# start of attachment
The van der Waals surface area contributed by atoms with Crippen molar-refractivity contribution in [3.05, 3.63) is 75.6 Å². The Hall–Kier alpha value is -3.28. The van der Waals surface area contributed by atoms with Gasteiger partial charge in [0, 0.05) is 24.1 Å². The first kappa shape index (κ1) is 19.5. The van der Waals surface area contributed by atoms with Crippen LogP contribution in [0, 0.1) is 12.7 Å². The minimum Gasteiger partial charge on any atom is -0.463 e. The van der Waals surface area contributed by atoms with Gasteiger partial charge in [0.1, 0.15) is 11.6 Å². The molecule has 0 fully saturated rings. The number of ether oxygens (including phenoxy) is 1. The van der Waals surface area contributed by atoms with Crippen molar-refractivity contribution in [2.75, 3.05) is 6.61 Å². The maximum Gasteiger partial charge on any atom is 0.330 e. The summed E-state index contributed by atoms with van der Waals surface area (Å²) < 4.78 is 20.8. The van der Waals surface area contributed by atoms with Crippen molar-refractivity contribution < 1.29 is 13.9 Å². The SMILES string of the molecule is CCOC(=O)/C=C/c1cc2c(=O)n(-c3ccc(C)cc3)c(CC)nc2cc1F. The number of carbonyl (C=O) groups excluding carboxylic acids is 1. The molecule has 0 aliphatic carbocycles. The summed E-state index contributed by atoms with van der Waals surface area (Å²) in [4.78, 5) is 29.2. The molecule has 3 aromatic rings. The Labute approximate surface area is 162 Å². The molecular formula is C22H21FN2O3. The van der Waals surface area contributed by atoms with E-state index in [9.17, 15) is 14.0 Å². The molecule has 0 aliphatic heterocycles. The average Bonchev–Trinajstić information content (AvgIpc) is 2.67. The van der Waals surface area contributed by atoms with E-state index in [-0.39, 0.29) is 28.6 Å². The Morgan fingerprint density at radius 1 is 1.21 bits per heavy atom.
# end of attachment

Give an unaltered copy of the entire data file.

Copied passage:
The van der Waals surface area contributed by atoms with Crippen molar-refractivity contribution in [3.05, 3.63) is 75.6 Å². The Hall–Kier alpha value is -3.28. The van der Waals surface area contributed by atoms with Gasteiger partial charge in [0, 0.05) is 24.1 Å². The first kappa shape index (κ1) is 19.5. The van der Waals surface area contributed by atoms with Crippen LogP contribution in [0, 0.1) is 12.7 Å². The minimum Gasteiger partial charge on any atom is -0.463 e. The van der Waals surface area contributed by atoms with Gasteiger partial charge in [0.1, 0.15) is 11.6 Å². The molecule has 0 fully saturated rings. The number of ether oxygens (including phenoxy) is 1. The van der Waals surface area contributed by atoms with Crippen molar-refractivity contribution in [2.75, 3.05) is 6.61 Å². The maximum Gasteiger partial charge on any atom is 0.330 e. The summed E-state index contributed by atoms with van der Waals surface area (Å²) < 4.78 is 20.8. The van der Waals surface area contributed by atoms with Crippen molar-refractivity contribution < 1.29 is 13.9 Å². The SMILES string of the molecule is CCOC(=O)/C=C/c1cc2c(=O)n(-c3ccc(C)cc3)c(CC)nc2cc1F. The number of carbonyl (C=O) groups excluding carboxylic acids is 1. The molecule has 0 aliphatic carbocycles. The summed E-state index contributed by atoms with van der Waals surface area (Å²) in [4.78, 5) is 29.2. The molecule has 3 aromatic rings. The Labute approximate surface area is 162 Å². The molecular formula is C22H21FN2O3. The van der Waals surface area contributed by atoms with E-state index in [9.17, 15) is 14.0 Å². The molecule has 0 aliphatic heterocycles. The average Bonchev–Trinajstić information content (AvgIpc) is 2.67. The van der Waals surface area contributed by atoms with E-state index in [-0.39, 0.29) is 28.6 Å². The Morgan fingerprint density at radius 1 is 1.21 bits per heavy atom.